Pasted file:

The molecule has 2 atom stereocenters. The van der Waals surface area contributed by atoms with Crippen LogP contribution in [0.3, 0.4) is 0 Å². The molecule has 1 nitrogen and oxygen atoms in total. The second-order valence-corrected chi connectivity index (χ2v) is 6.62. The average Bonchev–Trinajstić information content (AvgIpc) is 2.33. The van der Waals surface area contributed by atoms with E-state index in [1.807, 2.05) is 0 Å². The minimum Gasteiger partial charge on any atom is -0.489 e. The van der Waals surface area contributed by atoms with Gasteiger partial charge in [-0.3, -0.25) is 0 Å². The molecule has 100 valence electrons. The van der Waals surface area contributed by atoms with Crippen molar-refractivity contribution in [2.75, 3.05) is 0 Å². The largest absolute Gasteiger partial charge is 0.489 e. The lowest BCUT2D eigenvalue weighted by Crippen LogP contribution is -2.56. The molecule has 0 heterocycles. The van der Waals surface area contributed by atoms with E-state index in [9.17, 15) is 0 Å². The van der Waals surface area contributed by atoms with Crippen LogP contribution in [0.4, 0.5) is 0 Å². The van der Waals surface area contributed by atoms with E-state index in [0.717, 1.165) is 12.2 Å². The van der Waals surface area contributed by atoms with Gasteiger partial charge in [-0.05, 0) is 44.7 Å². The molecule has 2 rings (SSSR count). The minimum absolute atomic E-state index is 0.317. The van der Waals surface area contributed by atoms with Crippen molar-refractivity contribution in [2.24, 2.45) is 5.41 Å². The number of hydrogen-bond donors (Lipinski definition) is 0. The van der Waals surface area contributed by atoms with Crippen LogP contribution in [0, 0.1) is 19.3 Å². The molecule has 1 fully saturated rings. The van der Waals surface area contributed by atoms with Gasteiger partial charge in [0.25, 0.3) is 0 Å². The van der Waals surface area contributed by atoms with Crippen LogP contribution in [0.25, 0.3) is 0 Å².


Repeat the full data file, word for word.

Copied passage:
The molecule has 2 atom stereocenters. The van der Waals surface area contributed by atoms with Crippen LogP contribution in [0.3, 0.4) is 0 Å². The molecule has 1 nitrogen and oxygen atoms in total. The second-order valence-corrected chi connectivity index (χ2v) is 6.62. The average Bonchev–Trinajstić information content (AvgIpc) is 2.33. The van der Waals surface area contributed by atoms with E-state index in [1.807, 2.05) is 0 Å². The minimum Gasteiger partial charge on any atom is -0.489 e. The van der Waals surface area contributed by atoms with Gasteiger partial charge in [-0.3, -0.25) is 0 Å². The molecule has 100 valence electrons. The van der Waals surface area contributed by atoms with Crippen molar-refractivity contribution in [2.75, 3.05) is 0 Å². The largest absolute Gasteiger partial charge is 0.489 e. The lowest BCUT2D eigenvalue weighted by Crippen LogP contribution is -2.56. The molecule has 0 heterocycles. The van der Waals surface area contributed by atoms with E-state index in [9.17, 15) is 0 Å². The van der Waals surface area contributed by atoms with Crippen LogP contribution in [0.4, 0.5) is 0 Å². The van der Waals surface area contributed by atoms with E-state index in [0.717, 1.165) is 12.2 Å². The van der Waals surface area contributed by atoms with Gasteiger partial charge in [-0.05, 0) is 44.7 Å². The molecule has 2 rings (SSSR count). The minimum absolute atomic E-state index is 0.317. The van der Waals surface area contributed by atoms with Crippen molar-refractivity contribution in [2.24, 2.45) is 5.41 Å². The number of hydrogen-bond donors (Lipinski definition) is 0. The van der Waals surface area contributed by atoms with Crippen LogP contribution in [0, 0.1) is 19.3 Å². The molecule has 1 fully saturated rings. The van der Waals surface area contributed by atoms with Gasteiger partial charge in [0.25, 0.3) is 0 Å². The van der Waals surface area contributed by atoms with Crippen LogP contribution in [0.25, 0.3) is 0 Å².